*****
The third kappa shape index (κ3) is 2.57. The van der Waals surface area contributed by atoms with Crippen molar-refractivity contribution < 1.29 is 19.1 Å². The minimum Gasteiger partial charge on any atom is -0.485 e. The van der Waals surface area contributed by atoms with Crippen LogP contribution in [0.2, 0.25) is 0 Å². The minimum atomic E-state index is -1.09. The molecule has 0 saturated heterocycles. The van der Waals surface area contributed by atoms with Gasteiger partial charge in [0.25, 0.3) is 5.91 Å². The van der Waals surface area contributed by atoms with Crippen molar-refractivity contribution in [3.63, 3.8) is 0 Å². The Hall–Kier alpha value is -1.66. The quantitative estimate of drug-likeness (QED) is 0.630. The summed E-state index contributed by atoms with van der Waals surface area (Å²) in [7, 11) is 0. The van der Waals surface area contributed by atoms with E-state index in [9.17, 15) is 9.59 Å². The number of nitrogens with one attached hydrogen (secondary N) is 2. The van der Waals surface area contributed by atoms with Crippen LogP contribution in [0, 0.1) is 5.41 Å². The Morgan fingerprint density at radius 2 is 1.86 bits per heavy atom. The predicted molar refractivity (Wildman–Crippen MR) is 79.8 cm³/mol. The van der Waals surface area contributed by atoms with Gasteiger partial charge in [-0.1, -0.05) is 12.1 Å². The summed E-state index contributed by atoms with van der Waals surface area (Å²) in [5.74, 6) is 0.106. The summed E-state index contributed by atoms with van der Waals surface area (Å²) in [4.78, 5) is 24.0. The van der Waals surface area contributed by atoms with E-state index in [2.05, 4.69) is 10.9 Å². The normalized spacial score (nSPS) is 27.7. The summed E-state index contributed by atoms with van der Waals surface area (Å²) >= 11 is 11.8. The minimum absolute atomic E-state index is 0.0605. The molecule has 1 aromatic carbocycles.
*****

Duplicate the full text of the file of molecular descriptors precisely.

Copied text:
The third kappa shape index (κ3) is 2.57. The van der Waals surface area contributed by atoms with Crippen molar-refractivity contribution < 1.29 is 19.1 Å². The minimum Gasteiger partial charge on any atom is -0.485 e. The van der Waals surface area contributed by atoms with Crippen LogP contribution in [0.2, 0.25) is 0 Å². The minimum atomic E-state index is -1.09. The molecule has 0 saturated heterocycles. The van der Waals surface area contributed by atoms with Gasteiger partial charge in [0.25, 0.3) is 5.91 Å². The van der Waals surface area contributed by atoms with Crippen molar-refractivity contribution in [3.63, 3.8) is 0 Å². The Hall–Kier alpha value is -1.66. The quantitative estimate of drug-likeness (QED) is 0.630. The summed E-state index contributed by atoms with van der Waals surface area (Å²) in [7, 11) is 0. The van der Waals surface area contributed by atoms with E-state index in [9.17, 15) is 9.59 Å². The number of nitrogens with one attached hydrogen (secondary N) is 2. The van der Waals surface area contributed by atoms with Crippen LogP contribution in [0, 0.1) is 5.41 Å². The Morgan fingerprint density at radius 2 is 1.86 bits per heavy atom. The predicted molar refractivity (Wildman–Crippen MR) is 79.8 cm³/mol. The van der Waals surface area contributed by atoms with Gasteiger partial charge in [-0.1, -0.05) is 12.1 Å². The summed E-state index contributed by atoms with van der Waals surface area (Å²) in [5.74, 6) is 0.106. The summed E-state index contributed by atoms with van der Waals surface area (Å²) in [4.78, 5) is 24.0. The van der Waals surface area contributed by atoms with E-state index in [2.05, 4.69) is 10.9 Å². The normalized spacial score (nSPS) is 27.7. The summed E-state index contributed by atoms with van der Waals surface area (Å²) >= 11 is 11.8. The minimum absolute atomic E-state index is 0.0605. The molecule has 1 aromatic carbocycles.